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A Body Blow to High-Protein Diets

 By Jennifer Thomas
Health Scout News Reporter


The choice is yours: If you follow a high-protein, low-carbohydrate diet
such as the Atkins Diet, you'll probably shed pounds.
However, you're also putting yourself at risk for excruciating kidney
stones and possibly bone loss, new research has found.

"This is not a healthy way to lose weight," says Dr. Chia-Ying Wang,
co-author of the study and an assistant professor of internal medicine at
University of Texas Southwestern Medical Center in Dallas.

The study appears in the August issue of The American Journal of Kidney
Diseases.

Wang and her colleagues put 10 healthy, not overweight, adults on the
Atkins Diet, one of several popular weight-loss plans that prescribe a
diet mainly of meats, dairy products and some vegetables but very little
fruit, bread or other grains.

During the first two weeks of the study, the subjects ate their normal
diet. During the second two weeks, they ate a highly restricted
"induction" diet that followed the Atkins plan and included less than 20
grams of carbohydrates daily. That's about what you'd find in one slice
of bread.

During the next four weeks, participants were allowed to eat slightly
more carbohydrates (40 grams a day), the same amount called for in the
Atkins Diet. Each person also took a multivitamin tablet daily.

The researchers measured the level of citrate in the urine. Urinary
citrate inhibits kidney stones, rock-like accumulations of calcium and
other minerals in the kidneys that can cause extreme pain and, in some
cases, severe illness, Wang says.

They found levels of urinary citrate dropped by 25 percent during the
first phase of the diet. The level of urinary citrate increased slightly
when the carbohydrates were increased during the next four weeks.

At the same time, researchers found acid excretion in the blood rose by
as much as 90 percent during the phase of the diet in which carbohydrates
were most restricted. Acid load fell only slightly during the next phase
of the diet, when slightly more carbohydrates were permitted.

The acid level rose for two reasons, Wang says. The first is that animal
proteins have a high acidic content. The second has to do with the body's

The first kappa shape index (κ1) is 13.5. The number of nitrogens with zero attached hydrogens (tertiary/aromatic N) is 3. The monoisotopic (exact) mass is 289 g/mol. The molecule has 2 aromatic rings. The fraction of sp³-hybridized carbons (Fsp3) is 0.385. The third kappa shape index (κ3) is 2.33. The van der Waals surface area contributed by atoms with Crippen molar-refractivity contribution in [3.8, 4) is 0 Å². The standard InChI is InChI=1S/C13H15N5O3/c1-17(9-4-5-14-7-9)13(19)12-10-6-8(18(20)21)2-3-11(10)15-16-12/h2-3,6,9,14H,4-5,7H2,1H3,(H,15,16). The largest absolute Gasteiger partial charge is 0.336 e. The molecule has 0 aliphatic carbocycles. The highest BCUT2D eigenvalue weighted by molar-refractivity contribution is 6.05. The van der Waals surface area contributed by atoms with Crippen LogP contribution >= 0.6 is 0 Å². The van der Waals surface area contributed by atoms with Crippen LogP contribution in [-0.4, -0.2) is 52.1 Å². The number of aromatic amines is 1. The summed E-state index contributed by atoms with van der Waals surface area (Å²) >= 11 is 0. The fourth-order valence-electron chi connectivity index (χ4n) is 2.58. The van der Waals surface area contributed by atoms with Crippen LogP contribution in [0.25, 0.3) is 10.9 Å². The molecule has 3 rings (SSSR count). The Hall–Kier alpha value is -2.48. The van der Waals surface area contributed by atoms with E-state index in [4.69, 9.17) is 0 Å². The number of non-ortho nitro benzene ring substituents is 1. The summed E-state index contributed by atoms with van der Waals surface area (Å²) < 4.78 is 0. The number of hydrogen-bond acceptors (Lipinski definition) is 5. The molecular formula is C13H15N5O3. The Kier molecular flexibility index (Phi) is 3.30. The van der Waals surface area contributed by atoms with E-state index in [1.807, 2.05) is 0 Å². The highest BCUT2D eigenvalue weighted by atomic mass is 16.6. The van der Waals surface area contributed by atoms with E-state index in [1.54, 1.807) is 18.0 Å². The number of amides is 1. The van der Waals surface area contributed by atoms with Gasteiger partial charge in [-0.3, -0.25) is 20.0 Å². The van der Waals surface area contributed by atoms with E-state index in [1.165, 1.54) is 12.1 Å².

metabolism of fats.

Carbohydrates are a ready source of energy for the body. When you
restrict those, the body turns to other sources of energy, including fat.
When the body burns fat, ketone bodies are formed. An overload of ketone
bodies can lead to a condition called ketoacidosis, when the blood is
excessively acidic.

Chronic acid load in the blood suppresses osteoblasts, cells that help
build bone, and stimulates osteoclasts, cells that break down bone. If
bone is broken down faster than it's built up, bone strength decreases.
To maintain bone strength, these processes have to be in balance.

And yet, the subjects did lose weight on the diet.

The average weight loss during the first two weeks of the diet was 6 to 7
pounds. After two weeks, they lost, on average, an additional 1 to 2
pounds a week.

"We are not questioning the value of the diet in producing weight loss,"
says Dr. Kashayer Sakhaee, co-author of the study and a professor of
internal medicine at the medical center. "We are investigating a
countermeasure so that subjects can benefit from weight loss without
experiencing the side effects of increased risk of stones and bone loss."

The researchers did not measure the actual number of cases of kidney
stones or the change in bone density.

Dawn Jackson, a spokeswoman for the American Dietetic Association, says
plenty of previous research has linked diets high in animal proteins and
sodium to kidney stones.

"Everybody is trying all sorts of fad diets," Jackson says. "At any time,
you've got 45 percent of women and 25 percent of men trying to lose
weight. This is a very vulnerable time for people. They are willing to
try anything."

Jackson recommends a diet of moderation. If you're trying to lose weight,
cut back a little on what you're eating and give it a little time to see
the results.

"The bottom line is small changes you can make to the diet you're
currently eating are best, and so is a diet that has a lot of variety, a
lot of balance and moderation," she says.

 

 

 

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